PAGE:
Rooting for water quality
Streamside tree-planting has far-reaching benefits

Written By

Can a tree in New York improve the quality of water in the Atlantic Ocean? That depends on where it’s planted.

Tree planting

The Upper Susquehanna Coalition (USC) Buffer Team has been planting trees that benefit water quality from New York and Pennsylvania to the Chesapeake Bay. The trees, planted along rivers and streams in the Upper Susquehanna watershed, filter water before it drains into the Susquehanna River. The river flows 400 miles south through New York, Pennsylvania, and Maryland — providing drinking water for millions along the way — before entering the Chesapeake Bay, the largest estuary in the U.S.

The USC is a coalition of 22 soil and water conservation districts in New York and Pennsylvania. Their Buffer Team received a 2020 Arbor Award for planting more than 10,000 native trees. The team engaged more than 100 student volunteers and educated more than 1,500 people about riparian riparian
Definition of riparian habitat or riparian areas.

Learn more about riparian

“Riparian areas occur between terrestrial and aquatic environments and catch storm water, nutrients, and sediments,” said Wendy Walsh, USC’s watershed coordinator. “Any land along a body of water, such as a floodplain or streambank, is a riparian zone.”

A full-service streambank

Imagine rainwater running downhill after a storm, across a field and into a stream. If the streambank has healthy vegetation, then the rainwater is filtered by trees, shrubs and grasses before entering the stream. The water is also slowed, reducing flooding downstream.

The riparian zone acts as a buffer between land and water, filtering impurities in run-off from developed and agricultural areas, lowering water temperatures, and raising dissolved oxygen levels for fish and other aquatic organisms that breathe underwater.

Healthy riparian vegetation.

Streamside vegetation also offers nesting habitat for migrating birds, shade for fish, and water access for mammals such as deer and fox. Many aquatic species in the Northeast, such as eastern brook trout and eastern hellbender, rely on clean, cool water for spawning and survival. Branches falling into the water from nearby trees and shrubs provide habitat for water flies, such as mayflies and caddisflies.

Native trees, such as sycamores, red maples, swamp white oaks, river birches and dogwoods, serve a unique and important role in riparian zones. Their deep roots hold soil in place and prevent bank erosion. Trees also remove carbon dioxide — a greenhouse gas that contributes to climate change climate change
Climate change includes both global warming driven by human-induced emissions of greenhouse gases and the resulting large-scale shifts in weather patterns. Though there have been previous periods of climatic change, since the mid-20th century humans have had an unprecedented impact on Earth's climate system and caused change on a global scale.

Learn more about climate change
— from the atmosphere, safely storing the carbon. Healthy riparian areas with lots of trees and higher rates of carbon storage are more resilient to climate change.

Red Fox

Bringing back the buffer

Many riparian areas have been lost to suburban and urban development, logging, and road construction. In rural areas, riparian habitat may be threatened by farming or grazing along stream and river edges.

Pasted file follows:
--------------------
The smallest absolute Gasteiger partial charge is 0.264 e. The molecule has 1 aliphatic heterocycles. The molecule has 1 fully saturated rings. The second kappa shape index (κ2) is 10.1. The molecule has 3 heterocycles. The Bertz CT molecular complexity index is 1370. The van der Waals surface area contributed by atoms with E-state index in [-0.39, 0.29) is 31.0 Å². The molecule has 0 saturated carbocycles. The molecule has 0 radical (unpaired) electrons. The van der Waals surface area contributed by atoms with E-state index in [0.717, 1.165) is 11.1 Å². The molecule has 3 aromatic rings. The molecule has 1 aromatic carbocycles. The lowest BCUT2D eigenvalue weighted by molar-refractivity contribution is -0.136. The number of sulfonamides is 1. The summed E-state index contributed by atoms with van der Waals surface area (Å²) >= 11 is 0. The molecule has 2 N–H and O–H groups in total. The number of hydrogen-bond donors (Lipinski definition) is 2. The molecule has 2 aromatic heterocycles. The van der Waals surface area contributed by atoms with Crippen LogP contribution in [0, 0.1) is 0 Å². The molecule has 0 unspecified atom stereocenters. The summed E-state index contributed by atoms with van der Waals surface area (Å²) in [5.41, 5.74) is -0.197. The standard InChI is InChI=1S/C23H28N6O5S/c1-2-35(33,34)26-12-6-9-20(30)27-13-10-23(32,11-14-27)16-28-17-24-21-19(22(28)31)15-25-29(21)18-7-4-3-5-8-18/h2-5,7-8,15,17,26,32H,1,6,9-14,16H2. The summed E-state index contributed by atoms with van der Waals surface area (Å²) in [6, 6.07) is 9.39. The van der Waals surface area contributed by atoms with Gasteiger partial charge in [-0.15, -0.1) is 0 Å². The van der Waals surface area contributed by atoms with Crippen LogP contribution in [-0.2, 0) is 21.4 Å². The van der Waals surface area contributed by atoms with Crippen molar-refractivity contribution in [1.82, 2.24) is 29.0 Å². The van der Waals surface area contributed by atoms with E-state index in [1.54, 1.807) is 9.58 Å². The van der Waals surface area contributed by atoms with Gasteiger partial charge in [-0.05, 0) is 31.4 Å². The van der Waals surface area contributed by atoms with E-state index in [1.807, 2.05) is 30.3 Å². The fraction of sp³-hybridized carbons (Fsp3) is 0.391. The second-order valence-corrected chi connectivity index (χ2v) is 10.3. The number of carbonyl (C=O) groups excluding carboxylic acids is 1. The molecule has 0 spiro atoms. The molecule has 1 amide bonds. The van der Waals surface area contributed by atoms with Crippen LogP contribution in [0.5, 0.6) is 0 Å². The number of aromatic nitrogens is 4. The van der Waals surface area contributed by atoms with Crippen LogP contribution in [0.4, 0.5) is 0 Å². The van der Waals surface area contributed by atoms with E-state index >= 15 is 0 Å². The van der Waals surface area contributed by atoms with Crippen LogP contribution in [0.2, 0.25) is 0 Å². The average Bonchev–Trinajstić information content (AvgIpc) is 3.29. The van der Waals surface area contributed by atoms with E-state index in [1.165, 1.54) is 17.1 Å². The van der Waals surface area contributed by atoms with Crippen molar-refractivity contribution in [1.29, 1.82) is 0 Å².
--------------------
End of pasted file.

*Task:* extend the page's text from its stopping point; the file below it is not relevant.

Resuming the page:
Eastern hellbender

To turn the tide in favor of riparian zones, the USC Buffer Team works with partners in counties throughout New York and Pennsylvania. Using a flexible and opportunistic approach, they collaborate with landowners and state and federal conservation agencies like the New York State Department of Environmental Conservation (NYSDEC), the U.S. Forest Service, and the U.S. Fish and Wildlife Service.

Eastern brook trout. 

The USC uses a mix of thirty different trees and shrubs, from lowland to upland species, to benefit riparian zones and achieve custom results for private parcels. Customized riparian plantings with tulip trees, dogwoods and elderberries benefit pollinators, while plantings with sugar maples and walnuts provide opportunities for timber harvest.

USC Buffer Team’s riparian plantings may be viewed at Birdseye Hollow State Forest in Steuben County, New York, or Hickories Park in Owego, New York. Two acres of lawn at Hickories Park are now maintenance-free, no mowing required.

You can plant, too!

If you’re ready to participate in on-the-ground conservation, you can volunteer through USC’s Buffer Team. They’ll be happy to put you to work with a shovel, stakes and tree tubes.

USC Buffer Team planting saplings in tree tubes at Hickories Park in Owego, New York.

USC Buffer Team planting saplings in tree tubes at Hickories Park in Owego, New York. Upper Susquehanna Coalition

Landowners and agencies can contact their local soil and water conservation districts, which promote federal, state and local tree-planting programs — including the NYSDEC’s Trees for Tribs program. The Service’s Partners for Fish and Wildlife program may also be a good resource for landowners looking to restore riparian areas with trees, shrubs, or grasses.

“Access to plants and materials can be simple and quick,” said Lydia Brinkley, USC Buffer Team coordinator, “Our staff collaborates effectively and stays in practice when it comes to planting trees!”

With more than 3,000 riparian acres reforested in the last ten years, the Upper Susquehanna Coalition plans to continue not only planting trees, but monitoring the newly planted areas to ensure that trees are thriving and forests are taking hold. Tree by tree, root by root, healthy riparian vegetation in New York and Pennsylvania filters run-off and improves water quality for millions downstream of the Upper Susquehanna watershed.

Story Tags

Habitat restoration
Riparian areas
Rivers and streams